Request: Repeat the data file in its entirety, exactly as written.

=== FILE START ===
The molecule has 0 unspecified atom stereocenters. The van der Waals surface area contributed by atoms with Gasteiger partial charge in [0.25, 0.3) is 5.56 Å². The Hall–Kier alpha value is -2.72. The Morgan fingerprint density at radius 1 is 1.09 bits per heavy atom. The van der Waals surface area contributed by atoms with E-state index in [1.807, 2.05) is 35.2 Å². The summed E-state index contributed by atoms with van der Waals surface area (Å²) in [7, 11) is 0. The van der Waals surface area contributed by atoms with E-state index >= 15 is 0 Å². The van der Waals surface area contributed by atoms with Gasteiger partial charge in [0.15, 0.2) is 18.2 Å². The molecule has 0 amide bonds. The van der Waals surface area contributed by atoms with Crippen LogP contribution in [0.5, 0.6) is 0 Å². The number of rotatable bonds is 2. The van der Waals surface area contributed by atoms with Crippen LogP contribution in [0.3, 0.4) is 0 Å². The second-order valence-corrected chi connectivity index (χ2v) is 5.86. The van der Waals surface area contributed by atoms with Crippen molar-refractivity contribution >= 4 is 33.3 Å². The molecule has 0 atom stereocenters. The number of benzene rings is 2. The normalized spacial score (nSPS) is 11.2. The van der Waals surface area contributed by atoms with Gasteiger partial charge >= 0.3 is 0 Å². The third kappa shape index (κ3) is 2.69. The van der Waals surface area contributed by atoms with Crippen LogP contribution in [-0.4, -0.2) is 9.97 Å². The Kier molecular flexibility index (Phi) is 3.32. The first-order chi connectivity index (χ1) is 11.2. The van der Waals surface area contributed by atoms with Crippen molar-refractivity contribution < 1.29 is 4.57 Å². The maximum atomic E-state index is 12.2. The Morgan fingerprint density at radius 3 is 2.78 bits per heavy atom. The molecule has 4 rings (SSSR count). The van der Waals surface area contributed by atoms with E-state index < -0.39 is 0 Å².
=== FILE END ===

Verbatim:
The molecule has 0 unspecified atom stereocenters. The van der Waals surface area contributed by atoms with Gasteiger partial charge in [0.25, 0.3) is 5.56 Å². The Hall–Kier alpha value is -2.72. The Morgan fingerprint density at radius 1 is 1.09 bits per heavy atom. The van der Waals surface area contributed by atoms with E-state index in [1.807, 2.05) is 35.2 Å². The summed E-state index contributed by atoms with van der Waals surface area (Å²) in [7, 11) is 0. The van der Waals surface area contributed by atoms with E-state index >= 15 is 0 Å². The van der Waals surface area contributed by atoms with Gasteiger partial charge in [0.15, 0.2) is 18.2 Å². The molecule has 0 amide bonds. The van der Waals surface area contributed by atoms with Crippen LogP contribution in [0.5, 0.6) is 0 Å². The number of rotatable bonds is 2. The van der Waals surface area contributed by atoms with Crippen LogP contribution in [0.3, 0.4) is 0 Å². The second-order valence-corrected chi connectivity index (χ2v) is 5.86. The van der Waals surface area contributed by atoms with Crippen molar-refractivity contribution >= 4 is 33.3 Å². The molecule has 0 atom stereocenters. The number of benzene rings is 2. The normalized spacial score (nSPS) is 11.2. The van der Waals surface area contributed by atoms with Gasteiger partial charge >= 0.3 is 0 Å². The third kappa shape index (κ3) is 2.69. The van der Waals surface area contributed by atoms with Crippen LogP contribution in [-0.4, -0.2) is 9.97 Å². The Kier molecular flexibility index (Phi) is 3.32. The first-order chi connectivity index (χ1) is 11.2. The van der Waals surface area contributed by atoms with Crippen molar-refractivity contribution < 1.29 is 4.57 Å². The maximum atomic E-state index is 12.2. The Morgan fingerprint density at radius 3 is 2.78 bits per heavy atom. The molecule has 4 rings (SSSR count). The van der Waals surface area contributed by atoms with E-state index < -0.39 is 0 Å².